As a friend pointed out, is this merely your usual "press release" meant to appease protesters and vigilant citizens? Is there truly an intention of withdrawing the "Ban God" bill? Wish someone would ask the congressman point blank and get a straight answer.
Addendum: I came across this statement on the Kabataan Party List website just now. Same thing -- no mention of the solon already having officially withdrawn the bill. But there are contact numbers through which the lawmaker's Chief of Staff may be reached. Express your sentiments; clarify whether or not her boss has already done what he said he plans to do about the measure. Get in touch with:
Vanessa Faye Bolibol (Chief-of-Staff Kabataan PL Rep. Palatino)
Below are carefully selected covers of two magazines that, to a certain extent, reflect and/or influence the culture and the way women have been regarded in some parts of the world. I placed years or decades to provide a time element.
Draw what you will from what you see here.
Sunday, June 17, 2012
Does it ever occur to you that a lot of the youth today have little idea as to why they do the things they do? Come to think of it, it's not only adolescents or twentysomethings who seem not to know what they want -- right now, I'm not really sure where I want to go with this post. I've had something in particular in mind that I had been raring to blog about, but I just couldn't seem to sit down and ruminate on it. Ranting to a friend was easier and that's just what I did several days ago. So, if you ask me what I really want to say with this post, off the top of my head I'd probably say, "Wala lang." Talk about indecision.
Here's how it all started: a couple of months ago, when some raging issue was all over Facebook and the newspapers, a friend pointed out how an apology these days didn't sound like a genuine expression of regret any longer. "I am sorry that people have been offended..." or "I am sorry that people did not find it agreeable that..." was the statement in question. He asserted that people nowadays had a tendency to apologize not for the act committed but for the undesired effects of the act. That got me thinking. And I shall blog about it another day.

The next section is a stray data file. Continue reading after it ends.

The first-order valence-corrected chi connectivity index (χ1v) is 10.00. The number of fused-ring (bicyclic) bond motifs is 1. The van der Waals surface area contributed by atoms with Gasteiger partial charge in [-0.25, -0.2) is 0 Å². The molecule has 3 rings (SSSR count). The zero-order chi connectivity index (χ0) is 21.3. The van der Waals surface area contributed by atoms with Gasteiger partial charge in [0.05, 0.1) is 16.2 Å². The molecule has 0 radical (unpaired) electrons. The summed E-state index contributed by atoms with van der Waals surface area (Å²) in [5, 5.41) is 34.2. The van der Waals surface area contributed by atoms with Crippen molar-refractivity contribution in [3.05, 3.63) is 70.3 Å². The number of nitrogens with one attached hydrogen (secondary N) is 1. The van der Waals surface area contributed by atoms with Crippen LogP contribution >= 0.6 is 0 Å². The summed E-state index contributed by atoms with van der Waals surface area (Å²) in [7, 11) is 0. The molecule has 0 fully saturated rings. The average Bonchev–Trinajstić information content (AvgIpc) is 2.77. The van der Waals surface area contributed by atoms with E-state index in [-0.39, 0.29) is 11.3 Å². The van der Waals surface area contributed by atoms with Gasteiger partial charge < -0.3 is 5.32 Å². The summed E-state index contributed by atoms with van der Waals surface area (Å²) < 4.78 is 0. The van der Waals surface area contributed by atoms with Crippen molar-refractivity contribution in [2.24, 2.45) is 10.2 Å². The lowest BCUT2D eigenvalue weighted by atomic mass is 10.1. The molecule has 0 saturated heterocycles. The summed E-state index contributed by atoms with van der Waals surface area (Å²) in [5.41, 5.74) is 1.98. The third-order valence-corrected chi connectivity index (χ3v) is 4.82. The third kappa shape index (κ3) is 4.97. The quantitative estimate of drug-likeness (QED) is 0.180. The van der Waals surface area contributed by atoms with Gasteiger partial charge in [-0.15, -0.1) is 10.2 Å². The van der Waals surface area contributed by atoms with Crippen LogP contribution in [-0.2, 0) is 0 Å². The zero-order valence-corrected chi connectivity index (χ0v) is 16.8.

Thing is, that brief commentary on the matter of offering apologies led me to consider expressions of other sentiments that make it to Facebook walls. Like "Just sayin'." What does a dude really want to convey when he ends a comment with that? I probably wouldn't have paid any attention to the phrase had it not been used like it's an appendage of every expressed opinion that's a criticism or has a potential-ruffler-of-feathers quality. Is it a disclaimer of sorts? Like, "The recent trial shows undeniably that Philippine politics is bulok to the bone. Just sayin'." Or, "This lady whom people refer to as an artist -- dinadaan lang sa props at mega-production numbers at mockery of religion, then she's an artist na kahit wala namang talent. Just sayin'." Or, "These self-professed 'progressive thinkers' who call themselves Catholic then don't even study what 2,000 years of history and teachings mean and then call on their Church to be open-minded and change with the times -- they're so open-minded their brains fell out. Just sayin'."
Well, that last one...ahehe. If you do say something like that, it'll probably help to hide behind a phrase like "Just sayin'" because it sounds as if you're expressing an idea out of spite. But really, wouldn't it be a practice in honesty, sincerity and courage to simply state what one means and leave it at that? No hiding behind phrases that just show that the person hesitates to stand his ground? I mean, when you say something, dapat panindigan mo, hindi ba? If someone disagrees with what was said, then a discussion could ensue. If you're ridiculed for your ideas, take it like a man (or a woman). If you realize that you made a mistake somewhere, rectify as needed.
Like I said at the beginning of this post, I don't know where this is going. I did want to make a point, though. And that is, it seems that a person who habitually ends his comments/commentaries with a phrase like "Just sayin'" or its equivalent is well on his way toward mastering cowardice rather than courage.
Well, I made a point, after all. Looks like this post isn't merely wala lang.
* Illustration from MangaMagazine.net
Monday, June 04, 2012
Sunday, June 03, 2012
Addendum: After publishing this, I realized that the "frozen image" from the video that appears may give the impression that the content is inappropriate. It isn't :-)
Bye-bye, buko pie!
A new Hollywood movie that breaks the rules
After peaceful protests failed, Mexico's "Cristeros" formed an army to fight the government in the name of defending their religious freedom. The three-year war cost 56,000 lives, but in the end, the Cristeros mostly prevailed.
Hollywood wouldn't be expected to touch a topic that put Christians in a heroic role.